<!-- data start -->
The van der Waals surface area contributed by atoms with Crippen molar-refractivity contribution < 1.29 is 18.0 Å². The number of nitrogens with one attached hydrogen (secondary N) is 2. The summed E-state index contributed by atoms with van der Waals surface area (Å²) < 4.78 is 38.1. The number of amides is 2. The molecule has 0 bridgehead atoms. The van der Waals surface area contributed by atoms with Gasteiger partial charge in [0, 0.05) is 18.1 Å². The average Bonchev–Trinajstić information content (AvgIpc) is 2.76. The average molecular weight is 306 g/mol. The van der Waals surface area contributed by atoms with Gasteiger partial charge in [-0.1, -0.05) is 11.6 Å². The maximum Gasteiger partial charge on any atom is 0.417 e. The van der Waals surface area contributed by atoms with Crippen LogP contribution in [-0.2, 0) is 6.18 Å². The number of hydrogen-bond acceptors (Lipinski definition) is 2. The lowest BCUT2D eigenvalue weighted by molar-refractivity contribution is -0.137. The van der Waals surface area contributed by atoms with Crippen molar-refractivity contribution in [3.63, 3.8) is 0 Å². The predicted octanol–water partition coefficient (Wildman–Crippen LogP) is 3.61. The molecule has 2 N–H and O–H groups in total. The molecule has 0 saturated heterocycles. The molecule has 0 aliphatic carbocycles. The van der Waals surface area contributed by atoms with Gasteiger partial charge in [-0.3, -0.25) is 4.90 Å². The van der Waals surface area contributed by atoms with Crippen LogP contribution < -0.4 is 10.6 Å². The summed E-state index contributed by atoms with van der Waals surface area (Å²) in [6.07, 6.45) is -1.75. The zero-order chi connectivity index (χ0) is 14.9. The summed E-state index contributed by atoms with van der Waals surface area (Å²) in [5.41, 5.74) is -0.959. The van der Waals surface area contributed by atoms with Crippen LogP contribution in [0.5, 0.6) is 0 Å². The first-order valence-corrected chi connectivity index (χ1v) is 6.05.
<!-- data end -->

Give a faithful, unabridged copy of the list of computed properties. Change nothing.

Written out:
The van der Waals surface area contributed by atoms with Crippen molar-refractivity contribution < 1.29 is 18.0 Å². The number of nitrogens with one attached hydrogen (secondary N) is 2. The summed E-state index contributed by atoms with van der Waals surface area (Å²) < 4.78 is 38.1. The number of amides is 2. The molecule has 0 bridgehead atoms. The van der Waals surface area contributed by atoms with Gasteiger partial charge in [0, 0.05) is 18.1 Å². The average Bonchev–Trinajstić information content (AvgIpc) is 2.76. The average molecular weight is 306 g/mol. The van der Waals surface area contributed by atoms with Gasteiger partial charge in [-0.1, -0.05) is 11.6 Å². The maximum Gasteiger partial charge on any atom is 0.417 e. The van der Waals surface area contributed by atoms with Crippen LogP contribution in [-0.2, 0) is 6.18 Å². The number of hydrogen-bond acceptors (Lipinski definition) is 2. The lowest BCUT2D eigenvalue weighted by molar-refractivity contribution is -0.137. The van der Waals surface area contributed by atoms with Crippen molar-refractivity contribution in [3.63, 3.8) is 0 Å². The predicted octanol–water partition coefficient (Wildman–Crippen LogP) is 3.61. The molecule has 2 N–H and O–H groups in total. The molecule has 0 saturated heterocycles. The molecule has 0 aliphatic carbocycles. The van der Waals surface area contributed by atoms with Gasteiger partial charge in [-0.3, -0.25) is 4.90 Å². The van der Waals surface area contributed by atoms with Crippen LogP contribution < -0.4 is 10.6 Å². The summed E-state index contributed by atoms with van der Waals surface area (Å²) in [6.07, 6.45) is -1.75. The zero-order chi connectivity index (χ0) is 14.9. The summed E-state index contributed by atoms with van der Waals surface area (Å²) in [5.41, 5.74) is -0.959. The van der Waals surface area contributed by atoms with Crippen LogP contribution in [0.5, 0.6) is 0 Å². The first-order valence-corrected chi connectivity index (χ1v) is 6.05.